”If you want to take the island, burn the freaking boats!” ~ Tony Robbins
I heard this quote in a Tony Robbins’ video on YouTube, and I haven’t been able to shake it from my head since. It’s a single sentence that perfectly captures the reason for so many of our failed endeavors. We want to take the island, but we leave the boats in harbor just in case plan A doesn’t work out. The problem? We fight a much different battle on the island when we know the boats are waiting for us in harbor. A battle we’re much more likely to lose.
The obvious place this applies is in business. We start a project or company on the side that gains traction, but ultimately fails because we held onto our stable income job just in case. The difference in action in an entrepreneur that is receiving a paycheck and benefits each month and an entrepreneur that doesn’t know where the next rent check is coming from is stark. Very stark. Oftentimes in our journey to achieve a quest, it is the burning of the boats that spurs us into heights of action and creation that we would have otherwise never been able to achieve.
This doesn’t just apply to business however. We see this written all over our lives. I can’t tell you how many friends I have that will pursue a dating relationship with someone, yet keep in touch with their ex just in case. That’s a relationship destined for failure because it will never receive the nurturing necessary to succeed with only one foot in the water.
I see it in habit formation as well. Take quitting drinking, or taking a break from drinking, as an example. This becomes a goal for a lot of people at some point in their life. Yet they’ll leave certain clauses in their mental agreement that destine them for failure from day one. It could be something like “I’m allowed two drinks per weekend”, or “I’ll have a drink in social situations just to not make it awkward”. Clauses like these kill the goal before it has even gotten started. If you leave the boats in harbor, you will not take the island. If you really wanted to quit drinking you’d pour every ounce in your house down the drain and burn the damn boats.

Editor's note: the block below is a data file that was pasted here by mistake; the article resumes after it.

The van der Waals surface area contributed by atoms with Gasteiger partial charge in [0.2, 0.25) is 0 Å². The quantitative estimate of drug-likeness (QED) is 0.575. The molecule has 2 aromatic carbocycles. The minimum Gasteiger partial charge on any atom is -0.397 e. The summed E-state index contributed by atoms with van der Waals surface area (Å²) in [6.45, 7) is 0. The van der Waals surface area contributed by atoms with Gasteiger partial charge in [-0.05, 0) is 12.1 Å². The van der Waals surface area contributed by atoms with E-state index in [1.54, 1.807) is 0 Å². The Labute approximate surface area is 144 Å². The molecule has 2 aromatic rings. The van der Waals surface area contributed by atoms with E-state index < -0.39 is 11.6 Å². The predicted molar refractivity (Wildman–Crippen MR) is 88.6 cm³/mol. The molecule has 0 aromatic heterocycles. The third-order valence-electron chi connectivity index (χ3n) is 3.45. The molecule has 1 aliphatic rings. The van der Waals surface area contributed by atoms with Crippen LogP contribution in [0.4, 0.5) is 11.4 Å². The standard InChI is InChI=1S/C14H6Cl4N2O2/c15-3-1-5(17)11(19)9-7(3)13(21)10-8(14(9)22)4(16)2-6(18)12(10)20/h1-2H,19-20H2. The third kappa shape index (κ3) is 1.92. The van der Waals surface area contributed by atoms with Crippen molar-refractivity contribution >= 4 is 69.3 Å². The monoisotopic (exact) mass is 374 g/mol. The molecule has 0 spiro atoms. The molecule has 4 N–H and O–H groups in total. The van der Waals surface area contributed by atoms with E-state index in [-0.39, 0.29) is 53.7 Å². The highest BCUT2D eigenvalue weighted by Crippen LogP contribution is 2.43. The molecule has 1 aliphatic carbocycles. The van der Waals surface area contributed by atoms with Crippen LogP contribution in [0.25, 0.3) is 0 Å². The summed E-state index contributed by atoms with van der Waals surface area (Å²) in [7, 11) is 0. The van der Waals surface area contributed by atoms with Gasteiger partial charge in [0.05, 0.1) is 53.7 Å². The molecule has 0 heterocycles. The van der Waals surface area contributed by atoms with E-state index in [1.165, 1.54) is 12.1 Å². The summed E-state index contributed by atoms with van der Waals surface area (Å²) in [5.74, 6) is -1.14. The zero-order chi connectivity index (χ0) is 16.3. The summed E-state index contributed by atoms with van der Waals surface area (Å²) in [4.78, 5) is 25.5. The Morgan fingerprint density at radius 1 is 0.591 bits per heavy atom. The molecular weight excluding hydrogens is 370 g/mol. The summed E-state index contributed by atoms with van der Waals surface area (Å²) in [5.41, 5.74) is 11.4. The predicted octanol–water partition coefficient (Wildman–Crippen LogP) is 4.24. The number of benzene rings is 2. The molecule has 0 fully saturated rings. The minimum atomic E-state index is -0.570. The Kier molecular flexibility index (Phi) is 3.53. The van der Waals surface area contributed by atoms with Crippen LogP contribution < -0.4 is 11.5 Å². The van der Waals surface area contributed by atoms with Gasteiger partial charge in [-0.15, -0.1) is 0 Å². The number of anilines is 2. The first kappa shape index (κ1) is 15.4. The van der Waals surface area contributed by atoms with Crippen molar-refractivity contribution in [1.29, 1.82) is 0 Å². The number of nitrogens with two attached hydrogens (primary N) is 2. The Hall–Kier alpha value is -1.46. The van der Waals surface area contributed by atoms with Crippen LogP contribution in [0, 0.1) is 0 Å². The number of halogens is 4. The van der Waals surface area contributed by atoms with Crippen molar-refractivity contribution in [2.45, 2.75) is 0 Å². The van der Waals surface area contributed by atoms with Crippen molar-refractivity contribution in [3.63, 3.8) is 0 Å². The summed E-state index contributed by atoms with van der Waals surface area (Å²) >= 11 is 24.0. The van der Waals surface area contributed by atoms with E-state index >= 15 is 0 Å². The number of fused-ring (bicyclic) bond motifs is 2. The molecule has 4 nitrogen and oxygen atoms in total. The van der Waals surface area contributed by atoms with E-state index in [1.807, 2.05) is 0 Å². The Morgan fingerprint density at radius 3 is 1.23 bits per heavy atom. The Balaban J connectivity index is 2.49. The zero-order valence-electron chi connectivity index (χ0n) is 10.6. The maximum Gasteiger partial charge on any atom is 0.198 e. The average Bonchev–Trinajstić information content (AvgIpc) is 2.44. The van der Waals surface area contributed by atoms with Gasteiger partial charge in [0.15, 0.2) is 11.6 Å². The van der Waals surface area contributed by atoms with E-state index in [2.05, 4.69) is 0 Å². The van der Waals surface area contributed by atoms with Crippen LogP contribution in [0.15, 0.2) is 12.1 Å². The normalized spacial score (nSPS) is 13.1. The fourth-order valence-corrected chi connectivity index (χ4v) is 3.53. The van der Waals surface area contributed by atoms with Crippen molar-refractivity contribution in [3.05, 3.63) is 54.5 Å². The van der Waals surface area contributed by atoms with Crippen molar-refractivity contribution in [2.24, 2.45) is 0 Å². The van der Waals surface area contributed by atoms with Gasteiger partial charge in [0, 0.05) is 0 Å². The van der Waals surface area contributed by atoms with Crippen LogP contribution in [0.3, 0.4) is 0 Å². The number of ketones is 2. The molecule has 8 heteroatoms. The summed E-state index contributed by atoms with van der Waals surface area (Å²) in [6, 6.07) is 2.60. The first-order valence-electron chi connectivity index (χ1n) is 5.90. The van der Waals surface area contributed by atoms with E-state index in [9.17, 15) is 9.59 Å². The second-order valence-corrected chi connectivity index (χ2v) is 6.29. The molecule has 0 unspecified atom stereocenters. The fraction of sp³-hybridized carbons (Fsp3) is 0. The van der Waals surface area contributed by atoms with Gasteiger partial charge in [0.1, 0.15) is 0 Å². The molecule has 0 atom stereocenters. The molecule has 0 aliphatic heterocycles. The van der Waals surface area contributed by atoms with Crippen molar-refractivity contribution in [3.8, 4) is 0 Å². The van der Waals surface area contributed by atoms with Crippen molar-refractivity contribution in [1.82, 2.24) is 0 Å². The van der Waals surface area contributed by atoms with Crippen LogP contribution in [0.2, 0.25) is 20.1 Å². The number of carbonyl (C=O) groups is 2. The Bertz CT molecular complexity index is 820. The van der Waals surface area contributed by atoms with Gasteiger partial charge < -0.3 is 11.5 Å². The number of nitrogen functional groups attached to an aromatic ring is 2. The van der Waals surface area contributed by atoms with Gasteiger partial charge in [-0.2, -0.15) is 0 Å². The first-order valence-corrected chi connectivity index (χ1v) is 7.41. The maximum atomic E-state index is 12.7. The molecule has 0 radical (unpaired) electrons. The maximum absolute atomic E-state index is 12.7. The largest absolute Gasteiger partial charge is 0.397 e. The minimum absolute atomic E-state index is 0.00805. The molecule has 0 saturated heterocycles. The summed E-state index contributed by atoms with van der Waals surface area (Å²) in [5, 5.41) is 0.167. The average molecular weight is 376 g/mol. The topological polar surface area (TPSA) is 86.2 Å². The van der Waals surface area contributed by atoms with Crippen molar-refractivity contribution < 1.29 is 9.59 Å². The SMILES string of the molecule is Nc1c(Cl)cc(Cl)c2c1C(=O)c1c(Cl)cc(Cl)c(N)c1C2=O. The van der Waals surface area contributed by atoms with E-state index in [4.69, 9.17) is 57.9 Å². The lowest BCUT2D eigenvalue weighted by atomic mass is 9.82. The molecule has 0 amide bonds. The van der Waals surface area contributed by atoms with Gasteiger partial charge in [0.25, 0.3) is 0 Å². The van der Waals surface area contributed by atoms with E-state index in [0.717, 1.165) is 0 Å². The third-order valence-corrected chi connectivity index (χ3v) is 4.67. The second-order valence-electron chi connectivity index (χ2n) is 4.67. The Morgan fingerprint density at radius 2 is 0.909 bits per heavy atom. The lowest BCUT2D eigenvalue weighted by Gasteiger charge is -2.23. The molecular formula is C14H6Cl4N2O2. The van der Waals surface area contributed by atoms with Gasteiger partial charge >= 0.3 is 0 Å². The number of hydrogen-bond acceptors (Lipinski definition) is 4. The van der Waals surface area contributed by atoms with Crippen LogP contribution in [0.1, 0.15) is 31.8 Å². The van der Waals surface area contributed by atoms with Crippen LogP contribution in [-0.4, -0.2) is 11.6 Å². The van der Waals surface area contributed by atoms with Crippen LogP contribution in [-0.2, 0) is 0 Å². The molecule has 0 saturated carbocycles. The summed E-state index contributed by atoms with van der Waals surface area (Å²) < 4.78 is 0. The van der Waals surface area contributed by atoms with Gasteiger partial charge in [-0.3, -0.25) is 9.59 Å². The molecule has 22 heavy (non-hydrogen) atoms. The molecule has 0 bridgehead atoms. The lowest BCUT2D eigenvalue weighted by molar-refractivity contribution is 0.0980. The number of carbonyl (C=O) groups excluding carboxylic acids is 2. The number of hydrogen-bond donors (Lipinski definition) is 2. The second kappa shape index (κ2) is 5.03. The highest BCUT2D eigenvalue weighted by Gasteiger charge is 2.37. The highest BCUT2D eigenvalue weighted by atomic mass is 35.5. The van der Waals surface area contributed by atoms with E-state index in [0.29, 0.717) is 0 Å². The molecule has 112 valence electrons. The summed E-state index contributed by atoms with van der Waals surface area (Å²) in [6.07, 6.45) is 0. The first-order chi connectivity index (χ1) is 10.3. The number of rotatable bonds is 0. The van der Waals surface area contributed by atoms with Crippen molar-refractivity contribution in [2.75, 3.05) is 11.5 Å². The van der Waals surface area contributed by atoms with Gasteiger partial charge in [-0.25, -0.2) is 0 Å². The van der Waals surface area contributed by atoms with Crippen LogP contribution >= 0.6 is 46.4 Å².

This metaphor becomes an incredible tool for reviewing our own lives. We can reflect on our own goals, and ask ourselves if we’re really all in on them.
Have the boats been burned?
We can reflect on areas of our life that aren’t working out very well or need a lot of improvement.
Have the boats been burned?
We can reflect back on previous failures in an effort to learn from them.
Had the boats been burned?
Most importantly, the next time we come across that burning desire or nudge to create, the next time we meet that person that just might be the one, or the next time we set a goal to build or change a habit…
Burn the freaking boats. It’s the only way to take the island.